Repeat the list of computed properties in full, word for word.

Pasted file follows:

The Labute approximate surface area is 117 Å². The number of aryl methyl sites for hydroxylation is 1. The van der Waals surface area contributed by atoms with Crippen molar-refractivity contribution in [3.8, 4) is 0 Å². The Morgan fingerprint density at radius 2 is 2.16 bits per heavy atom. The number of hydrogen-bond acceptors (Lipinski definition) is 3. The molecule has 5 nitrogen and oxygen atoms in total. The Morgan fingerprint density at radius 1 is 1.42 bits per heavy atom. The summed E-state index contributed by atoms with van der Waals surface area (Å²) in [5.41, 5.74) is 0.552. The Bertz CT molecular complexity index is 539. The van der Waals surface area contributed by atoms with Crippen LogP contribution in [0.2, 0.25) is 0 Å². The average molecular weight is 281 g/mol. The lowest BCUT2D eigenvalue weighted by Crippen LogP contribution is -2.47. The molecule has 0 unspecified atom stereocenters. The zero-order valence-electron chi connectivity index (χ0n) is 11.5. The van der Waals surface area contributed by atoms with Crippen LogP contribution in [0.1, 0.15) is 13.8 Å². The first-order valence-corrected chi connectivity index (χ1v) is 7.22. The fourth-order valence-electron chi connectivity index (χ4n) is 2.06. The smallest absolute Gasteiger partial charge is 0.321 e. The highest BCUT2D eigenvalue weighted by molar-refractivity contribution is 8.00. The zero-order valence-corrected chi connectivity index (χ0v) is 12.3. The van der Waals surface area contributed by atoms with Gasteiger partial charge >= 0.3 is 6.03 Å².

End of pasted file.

The Labute approximate surface area is 117 Å². The number of aryl methyl sites for hydroxylation is 1. The van der Waals surface area contributed by atoms with Crippen molar-refractivity contribution in [3.8, 4) is 0 Å². The Morgan fingerprint density at radius 2 is 2.16 bits per heavy atom. The number of hydrogen-bond acceptors (Lipinski definition) is 3. The molecule has 5 nitrogen and oxygen atoms in total. The Morgan fingerprint density at radius 1 is 1.42 bits per heavy atom. The summed E-state index contributed by atoms with van der Waals surface area (Å²) in [5.41, 5.74) is 0.552. The Bertz CT molecular complexity index is 539. The van der Waals surface area contributed by atoms with Crippen LogP contribution in [0.2, 0.25) is 0 Å². The average molecular weight is 281 g/mol. The lowest BCUT2D eigenvalue weighted by Crippen LogP contribution is -2.47. The molecule has 0 unspecified atom stereocenters. The zero-order valence-electron chi connectivity index (χ0n) is 11.5. The van der Waals surface area contributed by atoms with Crippen LogP contribution in [0.1, 0.15) is 13.8 Å². The first-order valence-corrected chi connectivity index (χ1v) is 7.22. The fourth-order valence-electron chi connectivity index (χ4n) is 2.06. The smallest absolute Gasteiger partial charge is 0.321 e. The highest BCUT2D eigenvalue weighted by molar-refractivity contribution is 8.00. The zero-order valence-corrected chi connectivity index (χ0v) is 12.3. The van der Waals surface area contributed by atoms with Gasteiger partial charge >= 0.3 is 6.03 Å².